Franklin Historical Society
Another season of regular meetings and special events has come and gone, with the end marked in the traditional manner by a gathering of members and friends to celebrate the coming holidays with a resplendent pot-luck dinner. Glenn Morrill opened Thompson Hall for a warm and welcoming venue, Elizabeth Jewell and Annette Andreozzi cooked the turkeys, and members brought their favorite dishes to offer the more than twenty five in attendance with more than enough choices to fill their plates and their appreciative stomachs. With societal camaraderie and Christmas carols in abundance, the fading days of 2019 were noted with sated bliss.
Now is the time, during the winter hiatus, for the officers and board of directors to take stock of the successes of the past on which to build, and set new goals for the Society to continue to grow and fulfill its mission statement in the coming twelve months. The inventorying of recent donations and establishing new displays is ongoing, so that when the Society is reopened for Saturday of Memorial Day to begin the season of weekend viewings and visits, there will always be something interesting and educational to see. To add to the growing archive of precious materials in the Society’s keeping, the following items and the generous donors who gave them are duly recognized, with heartfelt appreciation of the Society: Frederick Kacprznski, for a poster announcing an estate sale at the property of Ralph T. Hubbard in August of 1946; Janet Jurta, for a 1941 copy of the “High School Christmas Book”, a FHS athletic letter, a Saturday Evening Post collector tray featuring a 1957 Norman Rockwell cover, an early 1900’s song book from the Cable Piano Co., a 1992 newspaper article on St. Mary’s School, and a 2007 article on the renovations at Webster Place Recovery Center; Yvonne Weglarz, a copy of the 1950 FHS “The Key” yearbook; Annette Cain, for 1953-55 photos of the members of the Franklin Senior Rifle Club, a shopping bag from Healeys Shoes, a comb from the “Barber Shop” at 939 Central, and two winter photos from behind city hall, c. 1965, of parked cars and a state police car with an abundance of snow nearby; John Benham, for a 1985 tribute booklet honoring Eugene S. Daniell, newspaper clippings about a 1977 tennis tournament honoring Sidney Holmes,and the 1978 centennial booklet from Griffin Hacksaw with four 5 x 7 photos of Griffin employees; and from Mary Foley, more material to offer for sale at next year’s June plant sale. It is a constant source of amazement to see the extent and variety of donated collectibles dropped off, mailed, or submitted in person to the Society, always expanding the depth and scope of the story of Franklin, and often leading to some very illuminating and rewarding research.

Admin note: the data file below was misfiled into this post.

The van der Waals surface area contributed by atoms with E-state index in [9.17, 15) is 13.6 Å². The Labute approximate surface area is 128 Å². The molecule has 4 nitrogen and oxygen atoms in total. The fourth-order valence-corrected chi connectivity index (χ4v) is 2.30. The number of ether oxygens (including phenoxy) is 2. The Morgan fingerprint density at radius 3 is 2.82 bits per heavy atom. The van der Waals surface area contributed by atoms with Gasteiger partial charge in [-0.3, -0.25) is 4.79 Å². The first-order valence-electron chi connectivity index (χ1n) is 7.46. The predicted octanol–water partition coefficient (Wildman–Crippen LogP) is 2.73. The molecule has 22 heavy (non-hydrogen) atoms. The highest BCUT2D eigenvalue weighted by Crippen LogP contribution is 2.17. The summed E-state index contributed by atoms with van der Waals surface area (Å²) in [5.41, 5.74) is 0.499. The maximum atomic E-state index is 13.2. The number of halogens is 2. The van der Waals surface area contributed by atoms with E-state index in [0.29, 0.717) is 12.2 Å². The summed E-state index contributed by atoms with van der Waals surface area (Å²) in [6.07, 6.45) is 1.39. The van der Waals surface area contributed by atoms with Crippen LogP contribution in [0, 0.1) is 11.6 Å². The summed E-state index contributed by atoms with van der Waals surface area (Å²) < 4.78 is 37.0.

NEWS FLASH: Bob Beaulieu, who crafted the stainless steel bracket from which our sign on Route 3 hangs, won the Society’s entry into the Opera House’s Festival of Trees. Bob recently visited the Museum to claim his additional gifts, one of which was a 2020 membership in the Society. Welcome Bob, and thank you for your support of both organizations!
In keeping with the Society’s desire to extend educational opportunities, talks on a variety of interesting topics, slide shows, and show-and-tells are available to school classes, non-profits, and private groups. Arrangements can be made and potential topics discussed by contacting president Leigh Webb at 934-8222 or simply going to the Society website (www.franklinnhhistoricalsociety.org) and sending an inquiry via the contact link.
Also, as we enter into another inevitable tax season, please consider the benefits of donating to the Society, either as a direct gift or through Planned Giving. Details of the latter can be found on the website, and all gifts are gratefully accepted and deeply appreciated.
Considering it is soon to be January, what would be more appropriate in closing then to wish ALL a safe, productive, and HAPPY New Year!
See you in April when the Society reconvenes at its first 2020 regular meeting.
[This month’s photo, from the Society’s archives, is a winter shot from atop the city’s famous railroad trestle looking west down Central Street in the latter part of the 19th century. The mill buildings near the Sanborn Bridge and large smokestack denote the location of Trestle View Park today. The Kidder building is now Sanel Auto Parts.]
Franklin Historical Society-- Franklin, New Hampshire